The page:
(As I’m writing this I realized a better way to handle the first situation, so a future refactoring is in order! I can pass the foods_for_select into FoodSerializer and then expose that data by adding a method to the serializer.)

Handlebars

Having followed the Rails MVC and separation of concerns conventions I wanted to keep those same conventions as much as possible for my front-end code. Early on I realized that I would need some way to keep HTML out of my JavaScript. I enjoyed working with Handlebars in the curriculum so I added Handlebars templates to my project using the handlebars_assets gem.

Using the handlebars_assets gem makes adding templates to a Rails project easy. Just add your templates to the app/assets/javascript/templates folder with the *hbs extension. Subfolders are allowed.

In the end this was my directory structure:

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app/assets/javascripts/templates/
├── flashes.hbs
├── foods
│   ├── foods_search_flash.hbs
│   └── index.hbs
├── logs
│   ├── history.hbs
│   └── stats.hbs
└── recipes
    ├── foods_select.hbs
    └── ingredient_fields.hbs

The templates don’t need any additional syntax besides HTML and Handlebars. Below is an example of one of my templates.

app/assets/javascripts/templates/foods/index.hbs

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{{#each this}}
<div class="food">
  <a href="{{ showLink }}">{{ name }}</a>
</div>
{{/each}}

Accessing the template is simple too. In your JavaScript the templates are accessed with HandlebarsTemplates['subfolder/template-name']. Then the context, in this case data, can be passed into the template.

app/assets/javascripts/foods.js

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var template = HandlebarsTemplates['foods/index'];
$('#food-index').html(template(FoodHelpers.parse(data)));

Besides keeping HTML out of my JavaScript, Handlebars had two other benefits. The first is shown in the example above. Handlebars has several helpers to user inside the templates. The example above shows how the #each helper is used to iterate through an array of data.

app/assets/javascripts/handlebars_helpers.js

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Handlebars.registerHelper('num', function(number) {
  return number.toFixed(1).toLocaleString();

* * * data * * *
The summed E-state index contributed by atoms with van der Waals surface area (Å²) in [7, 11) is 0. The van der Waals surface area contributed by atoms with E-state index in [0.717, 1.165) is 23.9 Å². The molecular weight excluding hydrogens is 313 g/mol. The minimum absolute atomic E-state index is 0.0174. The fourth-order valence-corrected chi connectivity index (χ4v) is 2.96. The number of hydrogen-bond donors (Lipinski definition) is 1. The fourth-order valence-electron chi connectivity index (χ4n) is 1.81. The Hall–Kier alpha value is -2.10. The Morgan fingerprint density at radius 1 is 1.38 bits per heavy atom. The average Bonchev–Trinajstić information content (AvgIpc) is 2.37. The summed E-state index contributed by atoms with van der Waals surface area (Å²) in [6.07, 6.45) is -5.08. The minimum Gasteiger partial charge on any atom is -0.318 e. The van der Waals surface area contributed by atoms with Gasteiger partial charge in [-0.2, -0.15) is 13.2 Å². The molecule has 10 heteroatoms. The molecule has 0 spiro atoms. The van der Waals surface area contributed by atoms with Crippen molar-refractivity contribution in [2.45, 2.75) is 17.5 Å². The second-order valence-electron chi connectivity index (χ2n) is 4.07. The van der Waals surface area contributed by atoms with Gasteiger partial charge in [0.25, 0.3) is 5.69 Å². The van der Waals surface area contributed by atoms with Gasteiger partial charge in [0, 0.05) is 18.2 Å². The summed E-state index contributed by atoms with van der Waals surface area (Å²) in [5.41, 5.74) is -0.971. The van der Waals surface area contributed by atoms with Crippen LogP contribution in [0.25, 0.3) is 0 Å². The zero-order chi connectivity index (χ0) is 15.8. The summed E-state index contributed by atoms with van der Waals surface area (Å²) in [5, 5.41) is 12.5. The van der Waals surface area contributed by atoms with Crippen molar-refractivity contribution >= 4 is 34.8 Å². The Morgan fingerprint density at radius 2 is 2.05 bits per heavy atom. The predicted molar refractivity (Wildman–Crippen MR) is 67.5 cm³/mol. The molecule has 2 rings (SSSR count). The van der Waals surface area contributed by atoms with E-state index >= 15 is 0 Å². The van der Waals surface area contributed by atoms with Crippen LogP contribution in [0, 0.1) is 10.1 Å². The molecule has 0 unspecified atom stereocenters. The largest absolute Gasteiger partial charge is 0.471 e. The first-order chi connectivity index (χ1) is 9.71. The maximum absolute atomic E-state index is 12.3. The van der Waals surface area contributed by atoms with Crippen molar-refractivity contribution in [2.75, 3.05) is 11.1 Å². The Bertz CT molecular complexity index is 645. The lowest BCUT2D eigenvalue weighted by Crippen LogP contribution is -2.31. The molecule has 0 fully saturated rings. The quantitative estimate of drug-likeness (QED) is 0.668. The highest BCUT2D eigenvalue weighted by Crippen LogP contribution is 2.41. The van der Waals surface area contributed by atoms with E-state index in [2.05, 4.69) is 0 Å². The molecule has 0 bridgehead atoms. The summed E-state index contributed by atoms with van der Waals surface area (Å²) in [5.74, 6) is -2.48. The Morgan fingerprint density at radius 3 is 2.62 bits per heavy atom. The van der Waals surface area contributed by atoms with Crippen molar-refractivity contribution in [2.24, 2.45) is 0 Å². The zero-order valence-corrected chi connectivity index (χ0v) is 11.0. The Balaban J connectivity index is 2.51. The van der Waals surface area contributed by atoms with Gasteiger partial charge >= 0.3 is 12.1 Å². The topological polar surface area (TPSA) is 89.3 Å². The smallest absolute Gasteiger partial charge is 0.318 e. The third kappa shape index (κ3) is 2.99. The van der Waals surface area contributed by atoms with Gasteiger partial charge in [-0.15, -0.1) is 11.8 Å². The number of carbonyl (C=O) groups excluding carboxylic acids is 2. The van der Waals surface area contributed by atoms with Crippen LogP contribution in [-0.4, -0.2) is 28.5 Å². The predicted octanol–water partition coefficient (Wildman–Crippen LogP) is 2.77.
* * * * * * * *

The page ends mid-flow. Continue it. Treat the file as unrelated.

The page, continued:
});

Second, custom helpers can be created to handle project specific tasks. I created several helpers, include the num helper shown above to help with the views created with the templates. The num helper simply converts numbers to display with one decimal place. Helpers can be used by calling them inside the Handlebars brackets. For example: <td class='data'>{{num calories}}</td>.

Testing

While working on my Ruby based projects, I’ve tried to use Test Driven Development (TDD) has much as possible. However, I’ve learned that TDD only really works if you have some idea about how to approach the problem that you’re trying to solve.

This project was my first JavaScript based project, except for the labs in the curriculum. So I manually tested as I went. However, as I was wrapping up the project, I decided to try some testing of my finished JavaScript.

One reason to test was that my code was a mess! Because I was just figuring things out, I hadn’t followed any type of organization, so I ended up with deeply nested callbacks, duplicate code, and unneeded variables. I figured that my JavaScript test would help to reorganize my code.

I chose Jasmine because it had been used in a few of the labs, I like it RSpec like syntax, and I found the in browser test runner to be helpful. Testing JavaScript in a Rails project is also demonstrated in Rails 4 Test Prescriptions. This provided a helpful guide to point me in the right direction.

For setting up Jasmine, I used the jasmine-rails gem, but I ran into some problems during the install process. I was still able to use Jasmine, but I still seem to have some remaining issues from the initial bad install (for example, the command-line test runner doesn’t work).

Based on suggestions in Rails 4 Test Prescriptions, I also added the jasmine-fixture and Sinon.js libraries, to help with HTML fixtures and AJAX request, respectively. I also added the jasmine-jquery library for some jQuery specific matchers.

Unit Tests

spec/javascripts/foods_spec.js

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    ...
  describe("FoodHelpers", function() {
    describe("rand", function() {
      it("creates a 10 digit random number", function() {